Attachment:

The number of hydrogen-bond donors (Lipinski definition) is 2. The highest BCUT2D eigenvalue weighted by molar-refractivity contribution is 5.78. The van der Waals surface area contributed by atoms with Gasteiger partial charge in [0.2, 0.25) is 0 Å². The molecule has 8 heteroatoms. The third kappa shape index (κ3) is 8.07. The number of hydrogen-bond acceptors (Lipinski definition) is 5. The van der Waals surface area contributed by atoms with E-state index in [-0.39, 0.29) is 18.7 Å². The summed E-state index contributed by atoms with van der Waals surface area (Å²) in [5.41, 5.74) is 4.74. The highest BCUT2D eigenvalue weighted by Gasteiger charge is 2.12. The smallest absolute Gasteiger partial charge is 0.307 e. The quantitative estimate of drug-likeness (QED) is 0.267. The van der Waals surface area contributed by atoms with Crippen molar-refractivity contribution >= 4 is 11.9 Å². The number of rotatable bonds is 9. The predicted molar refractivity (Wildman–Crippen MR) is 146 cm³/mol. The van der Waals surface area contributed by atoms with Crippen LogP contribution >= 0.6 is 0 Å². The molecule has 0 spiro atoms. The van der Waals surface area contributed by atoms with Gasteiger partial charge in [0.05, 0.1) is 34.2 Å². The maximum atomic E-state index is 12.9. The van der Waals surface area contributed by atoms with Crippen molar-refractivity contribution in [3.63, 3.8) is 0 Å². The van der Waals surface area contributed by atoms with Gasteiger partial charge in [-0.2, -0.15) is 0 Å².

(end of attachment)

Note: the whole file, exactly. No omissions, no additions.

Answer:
The number of hydrogen-bond donors (Lipinski definition) is 2. The highest BCUT2D eigenvalue weighted by molar-refractivity contribution is 5.78. The van der Waals surface area contributed by atoms with Gasteiger partial charge in [0.2, 0.25) is 0 Å². The molecule has 8 heteroatoms. The third kappa shape index (κ3) is 8.07. The number of hydrogen-bond acceptors (Lipinski definition) is 5. The van der Waals surface area contributed by atoms with E-state index in [-0.39, 0.29) is 18.7 Å². The summed E-state index contributed by atoms with van der Waals surface area (Å²) in [5.41, 5.74) is 4.74. The highest BCUT2D eigenvalue weighted by Gasteiger charge is 2.12. The smallest absolute Gasteiger partial charge is 0.307 e. The quantitative estimate of drug-likeness (QED) is 0.267. The van der Waals surface area contributed by atoms with Crippen molar-refractivity contribution >= 4 is 11.9 Å². The number of rotatable bonds is 9. The predicted molar refractivity (Wildman–Crippen MR) is 146 cm³/mol. The van der Waals surface area contributed by atoms with Crippen LogP contribution >= 0.6 is 0 Å². The molecule has 0 spiro atoms. The van der Waals surface area contributed by atoms with Gasteiger partial charge in [0.05, 0.1) is 34.2 Å². The maximum atomic E-state index is 12.9. The van der Waals surface area contributed by atoms with Crippen molar-refractivity contribution in [3.63, 3.8) is 0 Å². The van der Waals surface area contributed by atoms with Gasteiger partial charge in [-0.2, -0.15) is 0 Å².